Hepatology International

, Volume 6, Issue 2, pp 475–481

Serum apolipoprotein C-III is independently associated with chronic hepatitis C infection and advanced fibrosis

Authors

  • J. Rowell
    • Division of Endocrinology, Department of Medicine, Metabolism and NutritionDuke University
  • A. J. Thompson
    • Department of GI/Hepatology Research Program, Duke Clinical Research InstituteDuke University
  • J. R. Guyton
    • Division of Endocrinology, Department of Medicine, Metabolism and NutritionDuke University
  • X. Q. Lao
    • Institute for Genome Sciences and PolicyDuke University
  • J. G. McHutchison
    • Department of GI/Hepatology Research Program, Duke Clinical Research InstituteDuke University
  • J. J. McCarthy
    • Institute for Genome Sciences and PolicyDuke University
    • Department of GI/Hepatology Research Program, Duke Clinical Research InstituteDuke University
Original Article

DOI: 10.1007/s12072-011-9291-x

Cite this article as:
Rowell, J., Thompson, A.J., Guyton, J.R. et al. Hepatol Int (2012) 6: 475. doi:10.1007/s12072-011-9291-x

Abstract

Background

The hepatitis C virus (HCV) is known to disrupt lipid metabolism, making serum lipoprotein levels good candidates to explore as markers of HCV disease progression. Assessment of the major apolipoproteins (Apo) and their relationship to hepatic fibrosis remain largely unexplored.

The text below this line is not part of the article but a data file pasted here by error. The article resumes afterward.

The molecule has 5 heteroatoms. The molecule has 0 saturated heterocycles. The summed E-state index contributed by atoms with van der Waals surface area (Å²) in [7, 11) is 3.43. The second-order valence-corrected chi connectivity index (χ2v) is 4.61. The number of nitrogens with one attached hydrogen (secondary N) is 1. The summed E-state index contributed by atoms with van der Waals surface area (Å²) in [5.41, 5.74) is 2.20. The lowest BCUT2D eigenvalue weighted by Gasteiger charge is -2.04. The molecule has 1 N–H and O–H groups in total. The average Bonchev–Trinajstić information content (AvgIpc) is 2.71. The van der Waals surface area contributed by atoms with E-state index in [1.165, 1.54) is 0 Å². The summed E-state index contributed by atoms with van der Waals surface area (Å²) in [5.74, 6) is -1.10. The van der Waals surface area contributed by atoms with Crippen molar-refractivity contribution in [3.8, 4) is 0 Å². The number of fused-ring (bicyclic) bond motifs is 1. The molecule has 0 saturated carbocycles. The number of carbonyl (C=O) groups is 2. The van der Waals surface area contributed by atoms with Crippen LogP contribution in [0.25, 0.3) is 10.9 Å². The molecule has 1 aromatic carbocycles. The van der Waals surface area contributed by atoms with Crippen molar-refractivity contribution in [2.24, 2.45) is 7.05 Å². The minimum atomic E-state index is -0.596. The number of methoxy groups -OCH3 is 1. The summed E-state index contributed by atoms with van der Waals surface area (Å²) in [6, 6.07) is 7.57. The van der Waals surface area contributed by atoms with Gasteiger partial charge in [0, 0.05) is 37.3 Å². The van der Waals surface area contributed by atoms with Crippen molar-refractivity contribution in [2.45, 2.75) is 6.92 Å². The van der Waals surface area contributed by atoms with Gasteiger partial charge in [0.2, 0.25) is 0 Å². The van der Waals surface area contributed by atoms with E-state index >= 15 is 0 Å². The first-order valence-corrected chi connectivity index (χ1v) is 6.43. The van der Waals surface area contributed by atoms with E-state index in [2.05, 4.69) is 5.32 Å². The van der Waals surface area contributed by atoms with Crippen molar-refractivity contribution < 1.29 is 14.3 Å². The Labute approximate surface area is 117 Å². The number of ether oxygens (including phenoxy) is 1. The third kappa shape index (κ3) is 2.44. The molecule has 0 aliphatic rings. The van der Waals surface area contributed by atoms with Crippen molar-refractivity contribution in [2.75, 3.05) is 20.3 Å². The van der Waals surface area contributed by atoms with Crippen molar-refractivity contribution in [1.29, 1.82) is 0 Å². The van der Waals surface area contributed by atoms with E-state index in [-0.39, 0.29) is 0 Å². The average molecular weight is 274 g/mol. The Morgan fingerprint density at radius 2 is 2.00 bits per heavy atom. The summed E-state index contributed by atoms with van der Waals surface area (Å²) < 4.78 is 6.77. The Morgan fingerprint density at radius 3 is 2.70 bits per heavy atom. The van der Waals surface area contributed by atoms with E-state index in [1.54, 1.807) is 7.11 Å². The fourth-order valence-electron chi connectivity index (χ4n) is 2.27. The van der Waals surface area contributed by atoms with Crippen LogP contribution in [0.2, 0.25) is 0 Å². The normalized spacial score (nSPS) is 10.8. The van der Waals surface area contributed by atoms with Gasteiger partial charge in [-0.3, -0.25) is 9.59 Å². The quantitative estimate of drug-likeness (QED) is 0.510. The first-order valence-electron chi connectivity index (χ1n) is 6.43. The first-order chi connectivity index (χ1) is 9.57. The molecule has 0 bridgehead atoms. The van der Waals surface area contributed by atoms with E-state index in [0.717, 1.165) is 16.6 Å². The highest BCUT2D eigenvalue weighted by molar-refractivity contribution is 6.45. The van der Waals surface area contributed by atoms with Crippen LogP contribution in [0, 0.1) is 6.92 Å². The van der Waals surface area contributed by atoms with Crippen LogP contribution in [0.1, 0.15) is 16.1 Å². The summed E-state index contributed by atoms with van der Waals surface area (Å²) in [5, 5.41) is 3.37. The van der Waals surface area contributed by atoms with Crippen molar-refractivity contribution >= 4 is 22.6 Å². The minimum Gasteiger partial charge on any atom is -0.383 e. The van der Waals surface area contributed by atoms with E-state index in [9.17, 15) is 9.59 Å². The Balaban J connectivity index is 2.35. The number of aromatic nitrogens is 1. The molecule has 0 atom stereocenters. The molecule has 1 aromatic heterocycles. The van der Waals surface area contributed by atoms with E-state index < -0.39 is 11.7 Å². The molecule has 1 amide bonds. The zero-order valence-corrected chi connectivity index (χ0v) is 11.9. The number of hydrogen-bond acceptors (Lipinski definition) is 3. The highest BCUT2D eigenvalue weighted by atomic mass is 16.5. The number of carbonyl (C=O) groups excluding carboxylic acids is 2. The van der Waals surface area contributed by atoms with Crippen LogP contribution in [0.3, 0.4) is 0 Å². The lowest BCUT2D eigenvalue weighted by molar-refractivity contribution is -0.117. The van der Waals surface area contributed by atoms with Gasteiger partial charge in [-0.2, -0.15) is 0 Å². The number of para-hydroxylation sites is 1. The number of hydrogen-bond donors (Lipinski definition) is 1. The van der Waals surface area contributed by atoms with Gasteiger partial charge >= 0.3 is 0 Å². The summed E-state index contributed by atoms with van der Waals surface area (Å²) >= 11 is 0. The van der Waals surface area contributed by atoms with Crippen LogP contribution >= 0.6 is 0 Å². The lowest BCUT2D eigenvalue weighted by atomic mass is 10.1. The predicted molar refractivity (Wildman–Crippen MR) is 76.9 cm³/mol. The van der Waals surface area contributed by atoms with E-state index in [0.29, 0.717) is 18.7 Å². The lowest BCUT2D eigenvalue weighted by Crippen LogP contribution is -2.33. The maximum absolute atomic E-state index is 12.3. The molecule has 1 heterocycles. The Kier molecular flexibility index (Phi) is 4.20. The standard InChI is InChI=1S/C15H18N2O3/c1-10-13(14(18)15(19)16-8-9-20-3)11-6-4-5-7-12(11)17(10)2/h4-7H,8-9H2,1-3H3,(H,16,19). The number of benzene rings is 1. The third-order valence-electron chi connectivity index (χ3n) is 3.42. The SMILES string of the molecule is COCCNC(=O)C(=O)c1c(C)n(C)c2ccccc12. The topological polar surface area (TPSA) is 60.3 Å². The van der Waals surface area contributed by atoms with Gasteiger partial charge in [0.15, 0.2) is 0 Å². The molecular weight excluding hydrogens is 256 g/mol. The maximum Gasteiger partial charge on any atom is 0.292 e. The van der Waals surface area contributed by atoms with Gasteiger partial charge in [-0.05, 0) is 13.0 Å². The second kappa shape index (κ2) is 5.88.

Methods

We compared the levels of total cholesterol, triglycerides, low-density lipoprotein cholesterol (LDL-C) and high-density lipoprotein cholesterol (HDL-C), and Apo A-I, -B, -C-III, and -E between patients with cleared versus active infection (n = 83), and between those chronically infected patients (n = 216) with advanced versus mild–moderate hepatic fibrosis (METAVIR stage F3–4 vs. F0–2) using multiple logistic regression.

Results

Apo C-III levels were 25% higher in subjects with cleared infection versus those with active infection (p = 0.009). Low levels of Apo C-III (p = 1.3 × 10−5), Apo A-I (p = 2.9 × 10−5), total cholesterol (p = 5.0 × 10−4), LDL-C (p = 0.005), and HDL-C (p = 2.0 × 10−4) were associated with advanced fibrosis in univariate analyses. Multivariable analysis revealed Apo C-III as the most significant factor associated with advanced fibrosis (p = 0.0004), followed by age (p = 0.013) and Apo A-I (p = 0.022). Inclusion of both Apo C-III and Apo A-I in a model to predict advanced fibrosis improved the area under the receiver operator curve only modestly.

Conclusions

Relative to other lipoproteins, low serum Apo C-III levels are the most strongly associated with chronic versus cleared infection and decline with increasing severity of hepatic fibrosis. Apo C-III deserves further attention as a possible marker of HCV disease progression.

Keywords

Apolipoprotein C-IIIApolipoprotein AIHepatitis C virusFibrosis

Supplementary material

12072_2011_9291_MOESM1_ESM.docx (20 kb)
Supplementary material 1 (DOCX 19 kb)

Copyright information

© Asian Pacific Association for the Study of the Liver 2011